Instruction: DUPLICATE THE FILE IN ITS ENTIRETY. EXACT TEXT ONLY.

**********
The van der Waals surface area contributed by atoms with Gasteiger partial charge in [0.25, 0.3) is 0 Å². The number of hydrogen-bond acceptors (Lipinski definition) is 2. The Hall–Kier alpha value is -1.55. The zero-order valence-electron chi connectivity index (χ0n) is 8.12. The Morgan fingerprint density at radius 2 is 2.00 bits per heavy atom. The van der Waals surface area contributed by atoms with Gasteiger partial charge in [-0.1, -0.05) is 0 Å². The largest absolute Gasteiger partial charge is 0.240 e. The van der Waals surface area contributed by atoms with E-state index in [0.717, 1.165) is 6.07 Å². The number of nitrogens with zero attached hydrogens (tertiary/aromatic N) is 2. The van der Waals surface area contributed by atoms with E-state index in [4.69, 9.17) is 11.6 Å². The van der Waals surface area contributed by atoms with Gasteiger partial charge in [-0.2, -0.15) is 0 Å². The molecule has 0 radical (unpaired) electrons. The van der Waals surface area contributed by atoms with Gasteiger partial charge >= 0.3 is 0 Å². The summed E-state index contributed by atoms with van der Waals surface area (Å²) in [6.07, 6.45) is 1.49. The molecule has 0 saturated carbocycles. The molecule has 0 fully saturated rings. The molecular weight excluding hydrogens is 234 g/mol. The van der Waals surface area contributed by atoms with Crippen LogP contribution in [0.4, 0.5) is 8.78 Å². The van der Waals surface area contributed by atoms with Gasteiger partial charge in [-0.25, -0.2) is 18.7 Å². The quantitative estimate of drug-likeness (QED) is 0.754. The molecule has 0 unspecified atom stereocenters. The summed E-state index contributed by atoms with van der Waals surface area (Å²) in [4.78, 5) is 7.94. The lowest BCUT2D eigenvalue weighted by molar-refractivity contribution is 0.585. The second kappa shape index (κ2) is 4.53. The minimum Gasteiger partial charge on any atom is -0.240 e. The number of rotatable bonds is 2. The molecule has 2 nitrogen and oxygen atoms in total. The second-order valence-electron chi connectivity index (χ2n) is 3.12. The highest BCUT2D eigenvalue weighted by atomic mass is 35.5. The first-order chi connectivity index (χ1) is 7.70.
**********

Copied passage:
The van der Waals surface area contributed by atoms with Gasteiger partial charge in [0.25, 0.3) is 0 Å². The number of hydrogen-bond acceptors (Lipinski definition) is 2. The Hall–Kier alpha value is -1.55. The zero-order valence-electron chi connectivity index (χ0n) is 8.12. The Morgan fingerprint density at radius 2 is 2.00 bits per heavy atom. The van der Waals surface area contributed by atoms with Gasteiger partial charge in [-0.1, -0.05) is 0 Å². The largest absolute Gasteiger partial charge is 0.240 e. The van der Waals surface area contributed by atoms with E-state index in [0.717, 1.165) is 6.07 Å². The number of nitrogens with zero attached hydrogens (tertiary/aromatic N) is 2. The van der Waals surface area contributed by atoms with E-state index in [4.69, 9.17) is 11.6 Å². The van der Waals surface area contributed by atoms with Gasteiger partial charge in [-0.2, -0.15) is 0 Å². The molecule has 0 radical (unpaired) electrons. The van der Waals surface area contributed by atoms with Gasteiger partial charge >= 0.3 is 0 Å². The summed E-state index contributed by atoms with van der Waals surface area (Å²) in [6.07, 6.45) is 1.49. The molecule has 0 saturated carbocycles. The molecule has 0 fully saturated rings. The molecular weight excluding hydrogens is 234 g/mol. The van der Waals surface area contributed by atoms with Crippen LogP contribution in [0.4, 0.5) is 8.78 Å². The van der Waals surface area contributed by atoms with Gasteiger partial charge in [-0.25, -0.2) is 18.7 Å². The quantitative estimate of drug-likeness (QED) is 0.754. The molecule has 0 unspecified atom stereocenters. The summed E-state index contributed by atoms with van der Waals surface area (Å²) in [4.78, 5) is 7.94. The lowest BCUT2D eigenvalue weighted by molar-refractivity contribution is 0.585. The second kappa shape index (κ2) is 4.53. The minimum Gasteiger partial charge on any atom is -0.240 e. The number of rotatable bonds is 2. The molecule has 2 nitrogen and oxygen atoms in total. The second-order valence-electron chi connectivity index (χ2n) is 3.12. The highest BCUT2D eigenvalue weighted by atomic mass is 35.5. The first-order chi connectivity index (χ1) is 7.70.